You could never tell by looking at him now, but Liam McIntyre, who plays the sinewy hero in Spartacus: Vengeance, had severe asthma when he was a boy.
"There's a tenacity you get as an asthmatic where, occasionally in your life, the most important thing in the world is being able to take a breath again," he says, perched on a casual chair at a hotel.
"That puts everything in perspective. Ultimately, when your next breath is more important that anything you can do, there's an element of that that builds your character and makes you stronger."
When the new episodes of Spartacus return on Sunday, McIntyre will be needing all the strength he can muster.
He'll be filling the sandals of the late Andy Whitfield, who played the role until he was felled by non-Hodgkin's lymphoma in September.
"It's bittersweet because you kind of wish it was never there in the first place," McIntyre says.
"You wish the guy you watched in season 1 was still there. But given that's not possible, you have this great responsibility to do this dream job you can't imagine," he says.
McIntyre was a reluctant actor in the first place.
"I got tricked into acting. I studied business in Ireland and I was just trying to find things to do to make friends. It was a world away for me.
"And I had no interest in acting ... This guy told me there was this role ... and I grudgingly agreed to do this thing I didn't want to do at all," he recalls.
"I see my little first opening gambit [in the script]. 'OK, maybe I can handle it.' The next thing, my character comes back dressed as someone else ... I went to the director and I said, 'Who plays my character when he comes back?'
"He says, 'You, obviously.' I said 'Wait, that's not what we signed up for. I'm not an actor. I can't do this.' I've never complained so much about getting a lead," he laughs.
"I hated so much of that, up to the fourth night of performance when on stage sometimes it all clicks, and it's just this experience like no other - where all the players are in the same space and they're all connected in some way, and you get offstage with this buzz.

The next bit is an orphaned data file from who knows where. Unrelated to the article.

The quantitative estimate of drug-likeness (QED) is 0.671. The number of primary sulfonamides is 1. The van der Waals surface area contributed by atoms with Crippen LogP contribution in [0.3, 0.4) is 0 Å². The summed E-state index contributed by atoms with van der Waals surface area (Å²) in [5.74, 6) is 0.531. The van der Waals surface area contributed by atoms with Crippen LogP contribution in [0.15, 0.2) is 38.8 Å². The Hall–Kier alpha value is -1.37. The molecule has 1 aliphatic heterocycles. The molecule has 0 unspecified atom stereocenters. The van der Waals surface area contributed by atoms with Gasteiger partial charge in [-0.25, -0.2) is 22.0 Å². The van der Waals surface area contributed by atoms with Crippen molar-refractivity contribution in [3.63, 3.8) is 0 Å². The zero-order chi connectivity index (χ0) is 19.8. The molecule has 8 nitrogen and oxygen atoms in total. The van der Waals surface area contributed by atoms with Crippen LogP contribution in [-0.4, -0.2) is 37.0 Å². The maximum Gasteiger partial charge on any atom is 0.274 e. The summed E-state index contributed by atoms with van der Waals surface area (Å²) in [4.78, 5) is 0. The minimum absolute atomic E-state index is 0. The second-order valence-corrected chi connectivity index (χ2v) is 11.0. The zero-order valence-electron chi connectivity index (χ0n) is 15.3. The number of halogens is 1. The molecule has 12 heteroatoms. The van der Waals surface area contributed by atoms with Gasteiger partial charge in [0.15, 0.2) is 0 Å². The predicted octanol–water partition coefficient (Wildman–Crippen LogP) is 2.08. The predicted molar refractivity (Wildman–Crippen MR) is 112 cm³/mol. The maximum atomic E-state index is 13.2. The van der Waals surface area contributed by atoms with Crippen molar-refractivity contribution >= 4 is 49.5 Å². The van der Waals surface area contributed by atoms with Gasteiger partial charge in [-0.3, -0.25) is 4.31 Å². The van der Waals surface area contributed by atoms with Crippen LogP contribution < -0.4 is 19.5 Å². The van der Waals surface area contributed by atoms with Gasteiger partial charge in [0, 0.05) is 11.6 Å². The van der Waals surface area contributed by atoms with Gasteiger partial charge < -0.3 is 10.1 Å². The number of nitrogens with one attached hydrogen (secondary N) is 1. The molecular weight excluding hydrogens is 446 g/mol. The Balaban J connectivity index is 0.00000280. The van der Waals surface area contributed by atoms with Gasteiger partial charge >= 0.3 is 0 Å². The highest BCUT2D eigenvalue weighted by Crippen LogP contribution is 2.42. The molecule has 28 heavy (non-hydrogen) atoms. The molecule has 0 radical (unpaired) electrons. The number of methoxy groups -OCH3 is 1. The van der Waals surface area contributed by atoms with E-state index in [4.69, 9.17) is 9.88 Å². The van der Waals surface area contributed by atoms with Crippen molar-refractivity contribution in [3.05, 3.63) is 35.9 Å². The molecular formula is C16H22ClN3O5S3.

"And I remember one of my co-stars said, 'Did you just get the acting bug?' I said, 'Don't be silly.'
"I remember calling up Dad and apologising and saying, 'Dad, I think I want to be an actor.' It's also so sweet to flash forward nine, 10 years later and to ring up my father and say, 'Your son's done all right'."
Still, he waited a long time for things to go right.
He graduated with a degree in business and excelled at it.
"I ended up in a job I really liked. The job was a cinema chain, I was deciding what movies went on, so by day I was this struggling actor and by night I was telling distributors, 'I don't know if we can fit that in'."
Before he was hired he assured his boss that acting would not interfere.
"Three months later these guys call up and said, 'We want to test you for the show [Spartacus].' I had to go in to my boss and say, 'You know that thing I said would never happen? It just happened.'
"God bless him he was so good about it. He's still the best boss."
McIntyre's parents divorced when he was 1 and he was reared by his mother and stepfather, who died when Liam was 12.
"My stepdad was an incredible man," he sighs.
His death taught McIntyre (29) a valuable lesson.
"I learned to be a leader. I got to be the man of the house. I really did. I said, 'Mum, hold on, we can get through this together.' There's a lot of that I get to use [as Spartacus].
Spartacus now is pulling disparate members together for this bigger cause - and there's a lot of strange similarities in that experience."
McIntyre had lost 20kg for another role when he was called to audition for Spartacus.
"I was up against these two other massive, hulking men and ultimately, like I was trained to do: just do the work. Just be honest to your character and do the right thing. I was told ultimately that's what people kept coming back to."
Then the hard work of shaping McIntyre into a sword-swinging icon began. He toiled at the gym four hours a day, followed a restrictive diet and took instructions from a gruelling ex-military trainer.
"The head stunt guy of Spartacus was like, 'See where he breaks' essentially, and they put me through things you can't imagine," he says, laughing.